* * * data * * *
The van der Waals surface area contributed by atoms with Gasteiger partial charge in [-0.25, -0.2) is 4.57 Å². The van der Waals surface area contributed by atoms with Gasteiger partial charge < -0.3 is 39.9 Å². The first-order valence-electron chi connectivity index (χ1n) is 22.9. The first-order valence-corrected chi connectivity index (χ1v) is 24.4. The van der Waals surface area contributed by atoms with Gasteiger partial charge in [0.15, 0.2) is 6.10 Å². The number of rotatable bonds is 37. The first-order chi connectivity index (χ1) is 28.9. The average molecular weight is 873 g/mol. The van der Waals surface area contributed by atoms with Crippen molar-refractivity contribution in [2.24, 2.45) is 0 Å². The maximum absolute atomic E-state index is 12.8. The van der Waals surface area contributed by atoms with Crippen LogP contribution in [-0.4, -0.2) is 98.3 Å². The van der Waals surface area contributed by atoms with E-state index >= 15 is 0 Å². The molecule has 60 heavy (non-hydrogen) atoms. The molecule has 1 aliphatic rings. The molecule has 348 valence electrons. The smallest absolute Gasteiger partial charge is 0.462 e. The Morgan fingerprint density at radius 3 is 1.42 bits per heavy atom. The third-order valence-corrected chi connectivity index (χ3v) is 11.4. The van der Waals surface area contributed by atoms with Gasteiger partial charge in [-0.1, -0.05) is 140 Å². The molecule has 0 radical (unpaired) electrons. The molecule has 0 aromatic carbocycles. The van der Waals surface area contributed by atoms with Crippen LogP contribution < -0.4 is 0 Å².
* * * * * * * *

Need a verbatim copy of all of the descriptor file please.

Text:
The van der Waals surface area contributed by atoms with Gasteiger partial charge in [-0.25, -0.2) is 4.57 Å². The van der Waals surface area contributed by atoms with Gasteiger partial charge < -0.3 is 39.9 Å². The first-order valence-electron chi connectivity index (χ1n) is 22.9. The first-order valence-corrected chi connectivity index (χ1v) is 24.4. The van der Waals surface area contributed by atoms with Gasteiger partial charge in [0.15, 0.2) is 6.10 Å². The number of rotatable bonds is 37. The first-order chi connectivity index (χ1) is 28.9. The average molecular weight is 873 g/mol. The van der Waals surface area contributed by atoms with Crippen molar-refractivity contribution in [2.24, 2.45) is 0 Å². The maximum absolute atomic E-state index is 12.8. The van der Waals surface area contributed by atoms with Crippen LogP contribution in [-0.4, -0.2) is 98.3 Å². The van der Waals surface area contributed by atoms with E-state index >= 15 is 0 Å². The molecule has 60 heavy (non-hydrogen) atoms. The molecule has 1 aliphatic rings. The molecule has 348 valence electrons. The smallest absolute Gasteiger partial charge is 0.462 e. The Morgan fingerprint density at radius 3 is 1.42 bits per heavy atom. The third-order valence-corrected chi connectivity index (χ3v) is 11.4. The van der Waals surface area contributed by atoms with Gasteiger partial charge in [-0.1, -0.05) is 140 Å². The molecule has 0 radical (unpaired) electrons. The molecule has 0 aromatic carbocycles. The van der Waals surface area contributed by atoms with Crippen LogP contribution < -0.4 is 0 Å².